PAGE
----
Canada's Stories

‘I don’t think I’ve ever met another individual like him’

Darryl Kelly on the night Terry Fox came over for hot dogs

It was 4:30 on a cold April afternoon when Darryl Kelly, the 25-year-old principal of Howley Elementary School in the tiny community of Deer Lake, N.L., heard a peculiar series of footsteps outside his office. The sound evoked the memory of the one-legged janitor who’d walked the small school’s hall when Darryl was a child. When he looked up from his desk, there were two young men in the doorway. “Hi,” one said, “my name is Terry Fox, and I’m running across Canada to raise money for cancer.”

Darryl, who could vaguely recall seeing something on TV about the Marathon of Hope, chatted with Terry and his friend, Doug Alward. They were looking for a shower; the school didn’t have one, he told them, but they were welcome to take a bath at his place. So the guests followed Darryl home in their beige Ford Econoline van. “We got company for dinner,” Darryl remembers saying to his wife as he walked Terry and Doug in his front door. Caught by surprise, his wife exclaimed, “All I got is hot dogs.” Terry’s response: “I’d love to have a hot dog.”

FROM THE ARCHIVES: Maclean’s reports on the agonies and ecstasies of Terry Fox’s Marathon of Hope

During supper, some of Darryl’s neighbours noticed the van and showed up at his door to donate money. “You’re running across Canada?” Darryl remembers his great-uncle saying to Terry. “I haven’t got the nerve to drive across Canada!” After dinner, Terry used Darryl’s phone to call his mother—“But Mom, I’m okay. People are really good to me here. Don’t worry”—and agreed to speak to a 4-H youth group that Darryl led at the school. “There were about 100 kids,” Darryl recalls. “He told them his story and why he was running and showed them his leg. They were amazed.”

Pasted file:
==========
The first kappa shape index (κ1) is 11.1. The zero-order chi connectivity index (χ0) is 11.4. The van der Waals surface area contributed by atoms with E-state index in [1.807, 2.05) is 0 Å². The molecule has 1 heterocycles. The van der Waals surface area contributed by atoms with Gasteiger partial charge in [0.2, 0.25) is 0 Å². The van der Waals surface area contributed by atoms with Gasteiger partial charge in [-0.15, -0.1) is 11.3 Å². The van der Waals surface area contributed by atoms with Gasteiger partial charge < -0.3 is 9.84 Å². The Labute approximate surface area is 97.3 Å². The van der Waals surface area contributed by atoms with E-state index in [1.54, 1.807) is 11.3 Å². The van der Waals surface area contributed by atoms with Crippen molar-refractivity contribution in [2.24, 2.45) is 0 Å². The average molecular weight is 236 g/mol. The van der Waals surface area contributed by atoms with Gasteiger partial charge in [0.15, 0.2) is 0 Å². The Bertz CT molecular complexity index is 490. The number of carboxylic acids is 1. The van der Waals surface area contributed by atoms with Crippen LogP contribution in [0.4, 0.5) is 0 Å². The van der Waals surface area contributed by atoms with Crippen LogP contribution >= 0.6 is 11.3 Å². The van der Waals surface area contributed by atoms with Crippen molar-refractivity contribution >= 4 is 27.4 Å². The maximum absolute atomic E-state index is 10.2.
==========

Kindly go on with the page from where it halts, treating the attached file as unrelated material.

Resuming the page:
Darryl invited Terry to stay the night, but, eager to hit the road early, his guest politely declined. “You know the way people are: have breakfast, have a cup of tea, have a chat,” Darryl says. “He was too focused for that.” As Terry moved westward through the province, Darryl called his relatives in other towns to help arrange accommodations. He watched as the Marathon of Hope gained renown: “He was meeting the prime minister. He was meeting hockey players,” he remembers. “Then, of course, the sadness came. I’m shivering a bit because I can picture him on TV on a stretcher, talking about how he’s got to take a break because the cancer’s back.”

    In the Marathon of Hope Terry made it from St. John's to Thunder Bay. (CP)

    In the Marathon of Hope, Fox ran from St. John’s to Thunder Bay. (CP)

    Terry died on June 28, 1981, but Darryl did his bit to make sure his story never did. During 31 years as a teacher, vice-principal and principal, he’s told the tale to many students. He met Terry’s family on the 10th and 30th anniversaries of the run. Even after getting heavily involved with the community—he became mayor of Deer Lake, and an MHA during the premiership of Danny Williams—Darryl says, “Of everything I’ve done, it’s probably the thing that sticks in my mind the most. I don’t think I’ve ever met another individual like him.” — Luc Rinaldi

    (Portrait by Andrew Tolson)

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